You now have a function to check whether an object has run off the right side of the screen. But think
about Ninja World: if the Ruby is moving to the left, do you care whether the ruby goes off the right side?
Complete the design recipe for off-left? on
Page 33. Instead of checking if
a number is greater than 640, what will you need to check?
When finished, copy your functions into your
Ninja World 4
file, where it says ;; TESTS FOR COND.
Now we have a way to check whether something has gone off the right OR the left of the screen, but we still
haven’t told the game what to do when it does. In Ninja World, after the dog goes off the right side of the
screen, he should reappear on the left-hand side.
In this situation, what would the next dogX be after 640?
We want to change update-world so that it behaves the old way most of the time, but it sets
dogX to zero when dogX is greater than 640.
What can we use that makes a function behave one way for some inputs but another way for
For now there are two different conditions: when dogX is greater than 640 and then
the rest of the time. Let’s work on the code for this:
We still want our original code to be there. It’s now going to be used in the else clause,
because when dogX is not off the right side of the screen, we want the world to update normally.
Think about the first condition. What is the test that tells you if a number is greater than 640?
You could use the greater than function(>) and compare two numbers, but you’ve already written a
function that takes in only one number and tells you whether or not it is greater than 640.
off-right? does the work for you. But how would you determine whether or not the dog is off
the right? You’ll need to pull the dog’s x-coordinate out of the world...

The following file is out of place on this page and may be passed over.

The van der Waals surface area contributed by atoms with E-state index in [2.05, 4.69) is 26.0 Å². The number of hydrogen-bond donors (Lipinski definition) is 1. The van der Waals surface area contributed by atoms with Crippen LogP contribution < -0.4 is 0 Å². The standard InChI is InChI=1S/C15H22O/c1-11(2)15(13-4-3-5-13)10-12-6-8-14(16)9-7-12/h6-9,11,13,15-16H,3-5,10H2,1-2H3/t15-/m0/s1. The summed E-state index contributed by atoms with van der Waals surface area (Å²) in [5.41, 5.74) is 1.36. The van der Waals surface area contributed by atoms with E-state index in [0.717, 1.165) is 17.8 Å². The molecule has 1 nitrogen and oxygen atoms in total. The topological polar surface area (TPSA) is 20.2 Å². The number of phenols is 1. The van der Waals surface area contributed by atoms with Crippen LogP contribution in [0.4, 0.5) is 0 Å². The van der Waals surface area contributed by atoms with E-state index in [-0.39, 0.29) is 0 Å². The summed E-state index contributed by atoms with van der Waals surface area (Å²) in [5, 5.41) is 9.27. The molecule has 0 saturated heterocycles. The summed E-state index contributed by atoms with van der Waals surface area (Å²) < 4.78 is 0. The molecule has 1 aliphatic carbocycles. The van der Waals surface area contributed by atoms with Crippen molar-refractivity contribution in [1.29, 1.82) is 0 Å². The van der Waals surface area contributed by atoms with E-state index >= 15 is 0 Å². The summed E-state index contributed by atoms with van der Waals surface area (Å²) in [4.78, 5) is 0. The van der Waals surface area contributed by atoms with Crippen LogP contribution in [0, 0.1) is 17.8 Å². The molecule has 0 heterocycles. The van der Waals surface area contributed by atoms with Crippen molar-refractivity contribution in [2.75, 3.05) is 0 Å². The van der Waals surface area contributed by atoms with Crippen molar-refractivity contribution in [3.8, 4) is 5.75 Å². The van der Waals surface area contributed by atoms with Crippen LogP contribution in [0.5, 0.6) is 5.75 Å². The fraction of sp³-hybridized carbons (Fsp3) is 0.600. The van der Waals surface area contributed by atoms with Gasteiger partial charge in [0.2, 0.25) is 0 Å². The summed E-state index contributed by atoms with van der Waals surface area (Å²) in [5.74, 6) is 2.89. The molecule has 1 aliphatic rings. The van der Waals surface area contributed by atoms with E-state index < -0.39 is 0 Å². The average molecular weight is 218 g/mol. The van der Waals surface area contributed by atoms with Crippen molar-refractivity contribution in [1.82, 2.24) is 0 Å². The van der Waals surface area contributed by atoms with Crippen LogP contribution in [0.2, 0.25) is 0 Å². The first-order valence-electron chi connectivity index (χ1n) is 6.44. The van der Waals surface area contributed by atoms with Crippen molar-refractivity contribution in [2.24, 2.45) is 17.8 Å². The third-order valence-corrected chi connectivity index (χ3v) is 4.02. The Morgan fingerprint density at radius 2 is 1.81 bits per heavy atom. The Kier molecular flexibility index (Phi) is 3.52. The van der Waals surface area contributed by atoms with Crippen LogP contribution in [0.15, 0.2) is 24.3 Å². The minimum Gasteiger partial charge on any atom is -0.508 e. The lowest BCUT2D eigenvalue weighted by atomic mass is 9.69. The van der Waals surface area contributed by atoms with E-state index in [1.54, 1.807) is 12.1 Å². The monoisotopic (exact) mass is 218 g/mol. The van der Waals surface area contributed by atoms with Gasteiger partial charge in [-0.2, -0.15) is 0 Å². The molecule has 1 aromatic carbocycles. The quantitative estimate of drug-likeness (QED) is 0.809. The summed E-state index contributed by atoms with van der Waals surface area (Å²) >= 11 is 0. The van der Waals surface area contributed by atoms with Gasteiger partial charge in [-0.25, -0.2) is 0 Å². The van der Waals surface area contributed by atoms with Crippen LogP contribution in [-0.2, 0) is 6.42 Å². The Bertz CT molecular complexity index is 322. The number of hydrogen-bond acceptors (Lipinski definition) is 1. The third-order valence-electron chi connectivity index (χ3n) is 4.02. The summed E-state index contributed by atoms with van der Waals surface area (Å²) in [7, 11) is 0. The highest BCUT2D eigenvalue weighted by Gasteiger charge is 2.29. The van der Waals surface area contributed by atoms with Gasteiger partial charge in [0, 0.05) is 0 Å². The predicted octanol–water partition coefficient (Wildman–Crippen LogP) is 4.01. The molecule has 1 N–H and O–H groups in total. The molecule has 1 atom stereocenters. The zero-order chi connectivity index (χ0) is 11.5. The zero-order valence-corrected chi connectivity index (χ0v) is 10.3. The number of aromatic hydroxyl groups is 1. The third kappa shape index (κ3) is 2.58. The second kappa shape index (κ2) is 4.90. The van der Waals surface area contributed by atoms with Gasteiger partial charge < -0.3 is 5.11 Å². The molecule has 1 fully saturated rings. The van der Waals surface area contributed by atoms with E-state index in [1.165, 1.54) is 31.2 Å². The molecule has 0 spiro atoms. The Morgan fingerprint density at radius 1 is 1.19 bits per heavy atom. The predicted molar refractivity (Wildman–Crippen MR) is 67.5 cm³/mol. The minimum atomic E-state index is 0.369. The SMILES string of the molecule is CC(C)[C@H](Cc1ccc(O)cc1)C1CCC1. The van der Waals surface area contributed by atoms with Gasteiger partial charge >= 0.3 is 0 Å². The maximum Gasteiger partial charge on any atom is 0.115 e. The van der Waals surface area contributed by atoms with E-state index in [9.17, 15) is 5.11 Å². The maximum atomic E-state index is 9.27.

What function do we use for that?
So what will the input to off-right? be?
Add this to your update-world function:
The first clause tests whether the dog’s x-coordinate is off the right side of the screen. If the test
returns true, what should the result be? We know that we need to return a World, since the Range
of update-world is a World. That means we can immediately write (make-world...):
How should dogX change in this condition? We said we want to move the dog back to the left side
of the screen.
What will the new value of dogX be, if it, moves back to the
left side of the screen?
Does rubyX change if the dog goes off the screen? How about catY?
Now it’s time to think about the ruby...
Instead of checking if rubyX was off the right side of the screen,
what do we need to check?
What function have you already written that checks if a number is less than 0?
How does update-world need to change? What will the second cond
branch look like?
Finish the code for update-world so that it also checks whether the
ruby has gone off the left-hand side of the screen.
This can be an opportunity to discuss abstraction and the usefullness of reusing code with your
students. The cond tests in update-world could be written as:
(> (world-dogX w) 640), or (< (world-rubyX w) 0), but this is more work than
neccessary if the off-right and off-left functions have been written, and could
be confusing for someone else looking at the code, who doesn’t know why dogX is being
compared to 640. Additionally, from a programming point of view, it makes sense to use the
specific screen boundaries in as few functions as possible: If a programmer wants his or her
game to be playable on a larger screen (such as a tablet), they will have to go through their
code and change every function that tests boundaries based on the old screen size, 640x480. If
only the off-right and off-left functions use the screen size, the programmer can
make a few quick changes to the numbers, instead of searching through cond branches such
as in the second example.